April 29th, 2011
New FBI Documents Provide Details on Government’s Surveillance Spyware
Commentary by Jennifer Lynch
EFF recently received documents from the FBI that reveal details about the depth of the agency’s electronic surveillance capabilities and call into question the FBI’s controversial effort to push Congress to expand the Communications Assistance to Law Enforcement Act (CALEA) for greater access to communications data. The documents we received were sent to us in response to a Freedom of Information Act (FOIA) request we filed back in 2007 after Wired reported on evidence that the FBI was able to use “secret spyware” to track the source of e-mailed bomb threats against a Washington state high school. The documents discuss a tool called a “web bug” or a “Computer and Internet Protocol Address Verifier” (CIPAV),1 which seems to have been in use since at least 2001.2
What is CIPAV and How Does It Work?
The documents discuss technology that, when installed on a target’s computer, allows the FBI to collect the following information:
Media Access Control (MAC) address
“Browser environment variables”
Open communication ports
List of the programs running
Operating system type, version, and serial number
Browser type and version
The URL that the target computer was previously connected to
Registered computer name
Registered company name
Currently logged in user name
Other information that would assist with “identifying computer users, computer software installed, [and] computer hardware installed”3
It’s not clear from the documents how the FBI deploys the spyware, though Wired has reported that, in the Washington state case, the FBI may have sent a URL via MySpace’s internal messaging, pointing to code that would install the spyware by exploiting a vulnerability in the user’s browser. Although the documents discuss some problems with installing the tool in some cases, other documents note that the agency’s Crypto Unit only needs 24-48 hours to prepare deployment.4 And once the tool is deployed, “it stay[s] persistent on the compromised computer and . . . every time the computer connects to the Internet, [FBI] will capture the information associated with the PRTT [Pen Register/Trap & Trace Order].5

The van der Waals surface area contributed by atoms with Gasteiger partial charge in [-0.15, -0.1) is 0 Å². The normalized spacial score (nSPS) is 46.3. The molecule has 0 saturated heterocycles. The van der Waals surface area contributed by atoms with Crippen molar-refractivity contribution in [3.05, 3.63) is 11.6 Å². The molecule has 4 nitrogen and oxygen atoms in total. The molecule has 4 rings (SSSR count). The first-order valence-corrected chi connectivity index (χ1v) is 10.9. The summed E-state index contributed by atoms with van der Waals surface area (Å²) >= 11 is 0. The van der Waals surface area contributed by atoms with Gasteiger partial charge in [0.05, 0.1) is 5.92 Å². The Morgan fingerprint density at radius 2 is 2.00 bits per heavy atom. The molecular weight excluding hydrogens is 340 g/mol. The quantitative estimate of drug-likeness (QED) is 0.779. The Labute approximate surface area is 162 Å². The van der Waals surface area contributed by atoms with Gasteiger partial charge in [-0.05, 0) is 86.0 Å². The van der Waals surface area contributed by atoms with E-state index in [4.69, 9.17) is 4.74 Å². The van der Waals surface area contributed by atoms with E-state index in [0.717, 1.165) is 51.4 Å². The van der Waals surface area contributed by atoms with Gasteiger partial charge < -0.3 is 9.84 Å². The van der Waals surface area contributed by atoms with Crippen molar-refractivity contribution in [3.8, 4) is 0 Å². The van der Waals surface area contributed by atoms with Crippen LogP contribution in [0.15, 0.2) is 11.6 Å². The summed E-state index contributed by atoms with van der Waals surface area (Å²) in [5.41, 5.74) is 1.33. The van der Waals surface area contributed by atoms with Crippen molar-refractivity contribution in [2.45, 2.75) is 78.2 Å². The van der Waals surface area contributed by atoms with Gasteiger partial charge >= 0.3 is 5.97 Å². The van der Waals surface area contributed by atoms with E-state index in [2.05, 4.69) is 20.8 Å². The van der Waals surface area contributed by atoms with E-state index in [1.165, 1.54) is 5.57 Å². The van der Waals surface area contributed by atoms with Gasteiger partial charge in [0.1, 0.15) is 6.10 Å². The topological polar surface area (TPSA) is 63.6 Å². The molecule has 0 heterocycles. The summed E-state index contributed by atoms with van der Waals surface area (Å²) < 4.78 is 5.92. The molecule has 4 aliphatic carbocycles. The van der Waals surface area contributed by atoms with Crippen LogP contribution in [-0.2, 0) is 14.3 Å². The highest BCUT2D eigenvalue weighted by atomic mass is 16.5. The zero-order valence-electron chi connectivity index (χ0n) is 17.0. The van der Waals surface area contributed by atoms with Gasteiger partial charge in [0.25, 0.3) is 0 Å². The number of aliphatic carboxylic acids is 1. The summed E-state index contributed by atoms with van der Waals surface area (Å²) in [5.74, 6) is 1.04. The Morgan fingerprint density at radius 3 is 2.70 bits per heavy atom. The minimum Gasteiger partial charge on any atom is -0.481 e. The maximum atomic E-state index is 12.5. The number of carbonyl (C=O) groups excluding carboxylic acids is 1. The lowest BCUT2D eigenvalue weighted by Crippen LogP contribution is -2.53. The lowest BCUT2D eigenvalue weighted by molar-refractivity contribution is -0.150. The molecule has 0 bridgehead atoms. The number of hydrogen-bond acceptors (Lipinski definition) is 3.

Where Has CIPAV Been Used and What Legal Process Does the FBI Rely On to Use It?
It is clear from the documents we received that the FBI—and likely other federal agencies—have used this tool a lot. According the documents, the FBI has used CIPAV in cases across the country—from Denver, El Paso, and Honolulu in 2005; to Philadelphia, California, and Houston in 2006; to Cincinnati and Miami in 2007. In fact, one stack of documents we received consists entirely of requests from FBI offices around the country to the agency’s Cryptologic and Electronic Analysis Unit (“CEAU”) for help installing the device.6
The FBI has been using the tool in domestic criminal investigations as well as in FISA cases,7 and the FISA Court appears to have questioned the propriety of the tool.8 Other agencies, and even other countries have shown interest in the tool, indicating its effectiveness. Emails from 2006 discuss interest from the Air Force,9 the Naval Criminal Investigative Service10 and the Joint Task Force-Global Network Operations,11 while another email from 2007 discusses interest from the German government.12